Federal Reserve Bank Governor Michelle Bowman delivers her first public remarks as a federal lawmaker at an American Bankers Association conference in San Diego, California, on February 11, 2019.
Ana Saphir | Reuters
Federal Reserve Governor Michelle Bowman said Saturday that she supports the central bank’s recent large interest rate hikes and believes they are likely to continue until inflation is brought under control.
The Fed, in its last two policy meetings, increased interest rates on benchmark loans by 0.75 percentage point, the biggest increase since 1994. Those moves were aimed at reining in inflation, which is at its highest level in more than 40 years.
In addition to the increases, the rate-setting Federal Open Market Committee said “the ongoing increases … will be appropriate,” a view Bowman said he supports.
“My view is that increases of a similar size should be on the table until we see inflation decline consistently, significantly and lastingly,” he added in remarks prepared in Colorado for the Kansas Bankers Association.
Bowman’s comments are the first by a member of the Board of Governors since the FOMC approved the latest rate hike last week. Over the past week, several regional presidents have said they also expect rates to continue to rise aggressively until inflation falls from its current annual rate of 9.1%.
Following Friday jobs reportwhich showed a 528,000 job addition in July and a 5.2% year-over-year increase in workers compensation, both higher than expected, markets priced in a 68% chance of a third consecutive 0.75 point move percentage at the next FOMC meeting in September, according to CME Group Data.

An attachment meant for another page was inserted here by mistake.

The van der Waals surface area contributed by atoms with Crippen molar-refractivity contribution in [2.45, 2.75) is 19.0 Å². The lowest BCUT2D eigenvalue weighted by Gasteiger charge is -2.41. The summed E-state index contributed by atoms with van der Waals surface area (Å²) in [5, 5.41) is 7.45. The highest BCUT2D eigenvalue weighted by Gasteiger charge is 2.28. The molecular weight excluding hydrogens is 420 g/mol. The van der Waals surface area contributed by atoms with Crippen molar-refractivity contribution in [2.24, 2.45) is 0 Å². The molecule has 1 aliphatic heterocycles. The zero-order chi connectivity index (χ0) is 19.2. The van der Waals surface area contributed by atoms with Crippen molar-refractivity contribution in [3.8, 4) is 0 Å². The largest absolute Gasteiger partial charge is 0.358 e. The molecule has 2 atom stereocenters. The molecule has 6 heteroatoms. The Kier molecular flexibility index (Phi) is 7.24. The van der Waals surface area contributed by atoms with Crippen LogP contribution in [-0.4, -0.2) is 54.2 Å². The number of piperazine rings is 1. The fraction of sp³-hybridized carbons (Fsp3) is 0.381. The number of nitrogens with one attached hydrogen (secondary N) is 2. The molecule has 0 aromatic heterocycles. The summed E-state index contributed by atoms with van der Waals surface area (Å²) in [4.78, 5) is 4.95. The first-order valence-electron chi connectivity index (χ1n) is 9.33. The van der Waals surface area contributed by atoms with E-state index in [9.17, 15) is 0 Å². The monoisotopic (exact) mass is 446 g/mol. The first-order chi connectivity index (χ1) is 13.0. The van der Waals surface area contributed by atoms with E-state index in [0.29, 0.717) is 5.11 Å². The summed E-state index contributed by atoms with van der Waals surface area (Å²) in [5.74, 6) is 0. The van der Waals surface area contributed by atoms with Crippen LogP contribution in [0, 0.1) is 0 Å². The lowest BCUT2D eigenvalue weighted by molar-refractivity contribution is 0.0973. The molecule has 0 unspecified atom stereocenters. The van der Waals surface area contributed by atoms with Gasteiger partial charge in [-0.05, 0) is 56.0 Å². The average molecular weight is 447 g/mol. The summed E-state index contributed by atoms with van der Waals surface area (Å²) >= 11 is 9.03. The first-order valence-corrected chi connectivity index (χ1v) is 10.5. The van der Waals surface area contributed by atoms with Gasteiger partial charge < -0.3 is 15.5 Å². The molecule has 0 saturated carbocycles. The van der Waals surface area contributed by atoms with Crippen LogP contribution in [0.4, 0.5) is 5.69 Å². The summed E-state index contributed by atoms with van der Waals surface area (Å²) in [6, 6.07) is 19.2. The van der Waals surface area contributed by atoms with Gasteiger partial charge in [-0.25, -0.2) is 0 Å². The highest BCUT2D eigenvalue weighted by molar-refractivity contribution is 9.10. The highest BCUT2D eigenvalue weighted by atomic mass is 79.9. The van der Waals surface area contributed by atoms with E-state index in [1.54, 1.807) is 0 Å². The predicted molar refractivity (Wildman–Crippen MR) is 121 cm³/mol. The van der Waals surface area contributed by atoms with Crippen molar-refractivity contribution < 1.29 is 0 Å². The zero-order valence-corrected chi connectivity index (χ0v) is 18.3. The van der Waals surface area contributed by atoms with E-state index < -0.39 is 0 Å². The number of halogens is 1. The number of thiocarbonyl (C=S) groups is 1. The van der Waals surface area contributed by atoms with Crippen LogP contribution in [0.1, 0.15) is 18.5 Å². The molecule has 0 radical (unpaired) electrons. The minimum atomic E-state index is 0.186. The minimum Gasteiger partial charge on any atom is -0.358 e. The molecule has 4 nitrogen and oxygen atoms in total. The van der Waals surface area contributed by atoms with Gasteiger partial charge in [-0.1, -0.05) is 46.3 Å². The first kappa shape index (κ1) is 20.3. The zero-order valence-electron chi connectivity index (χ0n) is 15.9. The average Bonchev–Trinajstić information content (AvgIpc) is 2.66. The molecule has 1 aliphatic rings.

Bowman said she’ll be watching upcoming inflation data closely to gauge precisely how much you think rates should be raised. However, he said recent data cast doubt on hopes that inflation has peaked.
“I have seen few, if any, concrete indications to support this expectation, and I will need to see unequivocal evidence of this decline before incorporating a easing of inflationary pressures into my outlook,” he said.
Additionally, Bowman said he sees “significant risk of high inflation in the coming year for necessities such as food, housing, fuel and vehicles.”
His comments come after other data showing that US economic growth as measured by GDP contracted for two consecutive quarterss, meeting a common definition of a recession. While he said he expects growth to pick up in the second half and “moderate growth in 2023,” inflation remains the biggest threat.
“The biggest threat to the strong labor market is excessive inflation, which if allowed to continue could lead to further economic weakness, risking a growing period of economic weakness coupled with high inflation, such as we experienced in the 1990s. 1970. In any event, we must deliver on our commitment to reduce inflation, and I will remain firmly focused on this task,” Bowman said.